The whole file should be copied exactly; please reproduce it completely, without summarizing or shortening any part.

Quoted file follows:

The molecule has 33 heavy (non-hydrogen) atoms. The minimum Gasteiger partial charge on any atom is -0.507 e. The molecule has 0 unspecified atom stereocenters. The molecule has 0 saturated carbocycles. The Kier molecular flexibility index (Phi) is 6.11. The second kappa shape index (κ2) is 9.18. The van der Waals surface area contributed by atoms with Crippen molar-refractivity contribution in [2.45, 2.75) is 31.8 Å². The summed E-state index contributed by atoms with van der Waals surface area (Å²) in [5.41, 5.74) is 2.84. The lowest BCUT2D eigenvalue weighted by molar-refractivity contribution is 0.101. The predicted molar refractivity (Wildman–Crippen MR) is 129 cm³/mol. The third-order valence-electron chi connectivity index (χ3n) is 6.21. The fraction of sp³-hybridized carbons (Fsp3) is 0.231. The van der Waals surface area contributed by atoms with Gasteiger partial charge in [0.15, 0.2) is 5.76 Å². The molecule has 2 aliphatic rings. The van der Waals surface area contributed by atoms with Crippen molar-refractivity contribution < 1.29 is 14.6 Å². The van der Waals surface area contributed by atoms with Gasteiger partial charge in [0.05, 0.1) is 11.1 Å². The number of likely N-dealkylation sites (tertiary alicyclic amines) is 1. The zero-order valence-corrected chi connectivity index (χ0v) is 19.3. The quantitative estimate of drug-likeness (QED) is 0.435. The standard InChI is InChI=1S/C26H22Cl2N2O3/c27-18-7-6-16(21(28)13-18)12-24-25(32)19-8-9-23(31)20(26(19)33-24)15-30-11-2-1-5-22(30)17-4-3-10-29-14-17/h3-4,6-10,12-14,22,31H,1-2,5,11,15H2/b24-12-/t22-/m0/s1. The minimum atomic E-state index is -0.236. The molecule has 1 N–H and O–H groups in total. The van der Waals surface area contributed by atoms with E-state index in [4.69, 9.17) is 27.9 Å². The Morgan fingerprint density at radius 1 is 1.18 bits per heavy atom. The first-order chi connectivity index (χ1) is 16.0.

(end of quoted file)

The molecule has 33 heavy (non-hydrogen) atoms. The minimum Gasteiger partial charge on any atom is -0.507 e. The molecule has 0 unspecified atom stereocenters. The molecule has 0 saturated carbocycles. The Kier molecular flexibility index (Phi) is 6.11. The second kappa shape index (κ2) is 9.18. The van der Waals surface area contributed by atoms with Crippen molar-refractivity contribution in [2.45, 2.75) is 31.8 Å². The summed E-state index contributed by atoms with van der Waals surface area (Å²) in [5.41, 5.74) is 2.84. The lowest BCUT2D eigenvalue weighted by molar-refractivity contribution is 0.101. The predicted molar refractivity (Wildman–Crippen MR) is 129 cm³/mol. The third-order valence-electron chi connectivity index (χ3n) is 6.21. The fraction of sp³-hybridized carbons (Fsp3) is 0.231. The van der Waals surface area contributed by atoms with Gasteiger partial charge in [0.15, 0.2) is 5.76 Å². The molecule has 2 aliphatic rings. The van der Waals surface area contributed by atoms with Crippen molar-refractivity contribution < 1.29 is 14.6 Å². The van der Waals surface area contributed by atoms with Gasteiger partial charge in [0.05, 0.1) is 11.1 Å². The number of likely N-dealkylation sites (tertiary alicyclic amines) is 1. The zero-order valence-corrected chi connectivity index (χ0v) is 19.3. The quantitative estimate of drug-likeness (QED) is 0.435. The standard InChI is InChI=1S/C26H22Cl2N2O3/c27-18-7-6-16(21(28)13-18)12-24-25(32)19-8-9-23(31)20(26(19)33-24)15-30-11-2-1-5-22(30)17-4-3-10-29-14-17/h3-4,6-10,12-14,22,31H,1-2,5,11,15H2/b24-12-/t22-/m0/s1. The minimum atomic E-state index is -0.236. The molecule has 1 N–H and O–H groups in total. The van der Waals surface area contributed by atoms with E-state index in [4.69, 9.17) is 27.9 Å². The Morgan fingerprint density at radius 1 is 1.18 bits per heavy atom. The first-order chi connectivity index (χ1) is 16.0.